IFC supports new tram line in Antalya in bid to strengthen public transport
The International Finance Corporation (IFC), a member of the World Bank Group, has said it is helping finance a new tram line in Antalya, Turkey’s fifth-largest urban center, as part of an effort to help municipal authorities improve public transport and build a sustainable city.
In a statement on Dec. 4, the IFC said it will provide the Mediterranean city a 140 million euro finance package, helping the city add 18 kilometers of track and 29 stations to its urban rail transit system.
Antalya currently has 30 km of tram lines and the expansion of the network will connect the northern suburbs of Varsak and Müze to the city center, read the statement.
The financing will also help the municipality buy 20 new tram cars, it added.
The IFC is providing an 80 million euro loan from its own account and mobilizing a 60 million euro loan from its Managed Co-Lending Portfolio Program, which allows institutional investors to passively participate in IFC’s lending program, according to the statement.
The IFC also advised the municipality, through its Europe and Central Asia Cities Platform, on financing options and safety standards.
Turkish cities ‘among top 10’
The Turkish cities İzmir, Istanbul, and Antalya are among 10 cities in the world where IFC established strategic relationships to expand their work, according to the statement.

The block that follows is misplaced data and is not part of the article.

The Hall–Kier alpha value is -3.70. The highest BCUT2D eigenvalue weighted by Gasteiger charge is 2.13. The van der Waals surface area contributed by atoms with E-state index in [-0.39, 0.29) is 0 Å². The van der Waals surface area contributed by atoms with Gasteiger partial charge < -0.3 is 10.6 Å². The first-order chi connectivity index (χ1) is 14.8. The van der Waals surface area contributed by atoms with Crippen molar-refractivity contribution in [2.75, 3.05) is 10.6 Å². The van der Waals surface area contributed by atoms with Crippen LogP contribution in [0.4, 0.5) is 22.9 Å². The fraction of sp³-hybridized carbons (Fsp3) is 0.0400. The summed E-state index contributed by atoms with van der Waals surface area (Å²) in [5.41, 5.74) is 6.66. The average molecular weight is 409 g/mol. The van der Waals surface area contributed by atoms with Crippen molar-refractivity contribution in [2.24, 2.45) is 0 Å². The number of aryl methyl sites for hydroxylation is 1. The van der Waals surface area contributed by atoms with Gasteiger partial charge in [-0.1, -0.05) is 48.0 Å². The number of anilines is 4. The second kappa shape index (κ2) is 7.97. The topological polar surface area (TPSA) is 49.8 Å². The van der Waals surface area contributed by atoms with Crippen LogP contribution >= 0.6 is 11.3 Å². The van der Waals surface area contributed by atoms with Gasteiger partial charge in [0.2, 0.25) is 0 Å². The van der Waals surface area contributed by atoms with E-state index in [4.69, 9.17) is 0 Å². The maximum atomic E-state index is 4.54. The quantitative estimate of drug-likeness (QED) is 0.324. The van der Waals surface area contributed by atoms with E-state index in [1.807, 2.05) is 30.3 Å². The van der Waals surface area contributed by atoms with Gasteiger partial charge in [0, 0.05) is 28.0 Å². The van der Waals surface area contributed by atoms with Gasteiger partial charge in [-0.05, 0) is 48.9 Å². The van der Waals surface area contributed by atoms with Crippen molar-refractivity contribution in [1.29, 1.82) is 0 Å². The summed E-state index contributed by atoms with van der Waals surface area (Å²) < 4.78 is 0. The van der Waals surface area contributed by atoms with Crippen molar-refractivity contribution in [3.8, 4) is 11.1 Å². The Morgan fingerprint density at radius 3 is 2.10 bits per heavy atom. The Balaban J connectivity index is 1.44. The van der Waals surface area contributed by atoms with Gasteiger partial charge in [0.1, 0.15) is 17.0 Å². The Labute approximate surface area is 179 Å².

“The commitment of IFC is a sign of confidence in our city. With IFC we have developed the most suitable financing model and we will develop Antalya’s rail transport system to become the second largest in Turkey, following Istanbul. Antalya will continue to grow in a sustainable and planned way,” Antalya Mayor Menderes Türel said.
Antalya is Turkey’s main tourist destination, receiving around 30 percent of the country’s visitors. With 2.3 million people, it is one of the fastest growing cities in the country.
The new tram line is expected to carry an additional 25 million passengers every year, significantly improving urban mobility and helping reduce traffic congestion in the city, according to the statement.
“Fast-expanding cities like Antalya are driving economic growth across the developing world,” said Wiebke Schloemer, IFC’s regional industry head of infrastructure in Europe, Middle East and North Africa.
“For them to keep growing, they need to continue to beef up urban infrastructure in a cost-effective and eco-friendly way. And that’s exactly what public transit does,” he added.